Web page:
I got into rock and roll music through the jug band. When I first started playing [guitar], I played rock and roll. My first guitar was electric, and I played Chuck Berry, stuff like that.

Q: I remember when you were the Warlocks and at Magoo’s you were doing stuff like ‘The Last Time’ –
GARCIA: Right, popular stuff.

Q: Did you have your sights on what you’re doing now?
GARCIA: We didn’t know what we were doing! We were just screwing around. We were just trying something.

Q: Did the music of the Beatles and the Rolling Stones help you get into this?
GARCIA: For sure. Because the Beatles’ music was interesting music. The Rolling Stones’ music was not that much of a surprise, because I’d listened to a lot of rhythm & blues, and early Rolling Stones was similar to that music, although not as well done. But the Beatles were doing something new and they had great musical ideas and a great thing going. Plus, seeing the movie Hard Day’s Night was a turn-on. It was very “up,” and I’ve always preferred things that are a little on the “up” side.

Q: If it comes along that you become successful and fairly wealthy –
GARCIA: - then we’ll see if there’s a better way to become successful and wealthy! A way that’s more rewarding to us. A way to spend our money so that it brings about more enjoyment for more people, or more something for people. More food certainly. A lot of what we make now is just money to live on for us and our friends and anybody around who doesn’t have anything. There are always people who need something. I don’t need anything. I don’t really want anything. I’ve got instruments, I know I can eat, so there’s nothing to worry about.

Q: How is this war in Vietnam hitting you?
GARCIA: Well, not directly at all so far, except that it’s getting hard to buy things like cymbals and guitar strings because they’re making bullets out of them.
There’s something going on in the world that nobody knows about. It’s like a big mystery. But it’s not really a mystery. The war is an effort on the part of the establishment to keep the economic situation in the United States comparatively stable.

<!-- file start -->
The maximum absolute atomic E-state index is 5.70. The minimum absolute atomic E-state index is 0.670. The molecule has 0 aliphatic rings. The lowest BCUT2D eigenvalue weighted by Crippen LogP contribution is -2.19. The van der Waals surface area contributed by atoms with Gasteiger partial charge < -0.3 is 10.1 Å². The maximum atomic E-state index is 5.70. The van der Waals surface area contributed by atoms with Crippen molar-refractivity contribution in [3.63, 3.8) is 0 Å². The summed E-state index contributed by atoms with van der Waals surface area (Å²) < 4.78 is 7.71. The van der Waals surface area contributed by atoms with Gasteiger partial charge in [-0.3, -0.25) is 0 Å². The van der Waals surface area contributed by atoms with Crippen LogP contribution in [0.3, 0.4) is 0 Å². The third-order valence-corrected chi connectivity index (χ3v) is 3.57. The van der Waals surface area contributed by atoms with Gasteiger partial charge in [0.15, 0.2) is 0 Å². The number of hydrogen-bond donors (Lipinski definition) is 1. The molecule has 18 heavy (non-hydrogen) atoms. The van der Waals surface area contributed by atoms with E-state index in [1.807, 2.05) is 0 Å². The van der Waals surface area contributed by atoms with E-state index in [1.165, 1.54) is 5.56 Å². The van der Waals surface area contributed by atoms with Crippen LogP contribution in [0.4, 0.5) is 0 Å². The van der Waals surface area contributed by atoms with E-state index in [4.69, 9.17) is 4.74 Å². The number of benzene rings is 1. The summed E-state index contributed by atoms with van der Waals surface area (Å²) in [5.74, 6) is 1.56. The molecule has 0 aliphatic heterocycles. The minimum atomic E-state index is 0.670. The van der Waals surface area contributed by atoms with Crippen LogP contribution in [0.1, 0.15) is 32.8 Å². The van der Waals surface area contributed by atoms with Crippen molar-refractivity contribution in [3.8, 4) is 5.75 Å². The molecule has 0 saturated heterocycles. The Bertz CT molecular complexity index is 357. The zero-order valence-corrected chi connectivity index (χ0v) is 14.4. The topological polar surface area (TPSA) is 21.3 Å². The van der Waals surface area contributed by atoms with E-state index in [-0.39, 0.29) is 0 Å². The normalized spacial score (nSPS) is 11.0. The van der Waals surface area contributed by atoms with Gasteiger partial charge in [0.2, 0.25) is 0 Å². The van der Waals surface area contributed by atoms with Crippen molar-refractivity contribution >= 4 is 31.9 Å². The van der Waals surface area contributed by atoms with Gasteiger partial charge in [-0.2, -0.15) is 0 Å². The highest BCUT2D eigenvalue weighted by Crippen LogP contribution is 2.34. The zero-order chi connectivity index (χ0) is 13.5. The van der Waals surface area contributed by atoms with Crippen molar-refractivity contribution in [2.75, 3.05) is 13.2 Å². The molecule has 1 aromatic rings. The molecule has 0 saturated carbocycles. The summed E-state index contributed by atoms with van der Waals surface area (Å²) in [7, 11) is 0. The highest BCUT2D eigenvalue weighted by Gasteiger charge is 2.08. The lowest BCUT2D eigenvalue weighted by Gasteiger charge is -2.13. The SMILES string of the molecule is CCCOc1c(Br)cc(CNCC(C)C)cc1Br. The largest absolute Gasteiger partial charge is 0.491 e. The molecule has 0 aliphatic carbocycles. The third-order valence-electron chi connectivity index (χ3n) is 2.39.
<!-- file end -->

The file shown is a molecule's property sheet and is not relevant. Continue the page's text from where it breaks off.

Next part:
Q: If you had not already been in the service –
GARCIA: - would I go? I would not go. I am totally against war. I could never kill anybody. Killing might be the only “sin” that there is. It’s anti-life. I don’t see how anybody could do it. I don’t feel like any kind of subversive force. I feel like an American, and I’m really ashamed of it lately.

Q: Do you think your music is talking about those kinds of things?
GARCIA: We’re trying to make music in such a way that it doesn’t have a message for anybody. We don’t have anything to tell anybody. We don’t want to change anybody. We want people to have the chance to feel a little better. That’s the absolute most we want to do with our music. The music that we make is an act of love, an act of joy. We really like it a lot. If it says something, it says it in its own terms at the moment we’re playing it, and it doesn’t have anything to do with…we’re not telling people to go get stoned, or drop out. We’re just playing, and they can take it any way they want.

Q: In short phrases, name some “in” things and some “out” things, some things you like and don’t like.
GARCIA: I can only tell you about things I like. There isn’t that much that I don’t like. I don’t have any complaints.

Q: What do you think of Buffalo Springfield?
GARCIA: I like them a lot. Have you heard Moby Grape? They’re really good.

Q: What do you think of the Monkees?